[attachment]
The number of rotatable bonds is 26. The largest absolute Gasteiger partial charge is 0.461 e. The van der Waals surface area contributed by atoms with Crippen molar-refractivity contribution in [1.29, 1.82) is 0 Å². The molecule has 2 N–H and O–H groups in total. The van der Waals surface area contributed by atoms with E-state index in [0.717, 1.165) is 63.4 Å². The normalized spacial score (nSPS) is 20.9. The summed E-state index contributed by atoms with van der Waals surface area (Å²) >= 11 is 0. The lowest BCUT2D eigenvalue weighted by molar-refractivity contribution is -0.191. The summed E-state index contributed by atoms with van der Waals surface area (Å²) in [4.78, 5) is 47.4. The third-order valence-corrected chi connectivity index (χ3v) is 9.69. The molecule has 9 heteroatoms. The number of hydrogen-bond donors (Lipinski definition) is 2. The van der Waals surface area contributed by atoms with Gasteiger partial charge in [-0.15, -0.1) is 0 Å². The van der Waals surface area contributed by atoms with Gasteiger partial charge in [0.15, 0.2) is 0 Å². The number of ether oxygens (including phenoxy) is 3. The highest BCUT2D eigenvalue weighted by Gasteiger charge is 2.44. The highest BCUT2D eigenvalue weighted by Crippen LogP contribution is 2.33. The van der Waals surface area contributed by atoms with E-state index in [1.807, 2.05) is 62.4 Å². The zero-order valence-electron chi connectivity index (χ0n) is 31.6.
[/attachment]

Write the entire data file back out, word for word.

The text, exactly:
The number of rotatable bonds is 26. The largest absolute Gasteiger partial charge is 0.461 e. The van der Waals surface area contributed by atoms with Crippen molar-refractivity contribution in [1.29, 1.82) is 0 Å². The molecule has 2 N–H and O–H groups in total. The van der Waals surface area contributed by atoms with E-state index in [0.717, 1.165) is 63.4 Å². The normalized spacial score (nSPS) is 20.9. The summed E-state index contributed by atoms with van der Waals surface area (Å²) >= 11 is 0. The lowest BCUT2D eigenvalue weighted by molar-refractivity contribution is -0.191. The summed E-state index contributed by atoms with van der Waals surface area (Å²) in [4.78, 5) is 47.4. The third-order valence-corrected chi connectivity index (χ3v) is 9.69. The molecule has 9 heteroatoms. The number of hydrogen-bond donors (Lipinski definition) is 2. The van der Waals surface area contributed by atoms with Gasteiger partial charge in [-0.15, -0.1) is 0 Å². The van der Waals surface area contributed by atoms with Gasteiger partial charge in [0.15, 0.2) is 0 Å². The number of ether oxygens (including phenoxy) is 3. The highest BCUT2D eigenvalue weighted by Gasteiger charge is 2.44. The highest BCUT2D eigenvalue weighted by Crippen LogP contribution is 2.33. The van der Waals surface area contributed by atoms with E-state index in [1.807, 2.05) is 62.4 Å². The zero-order valence-electron chi connectivity index (χ0n) is 31.6.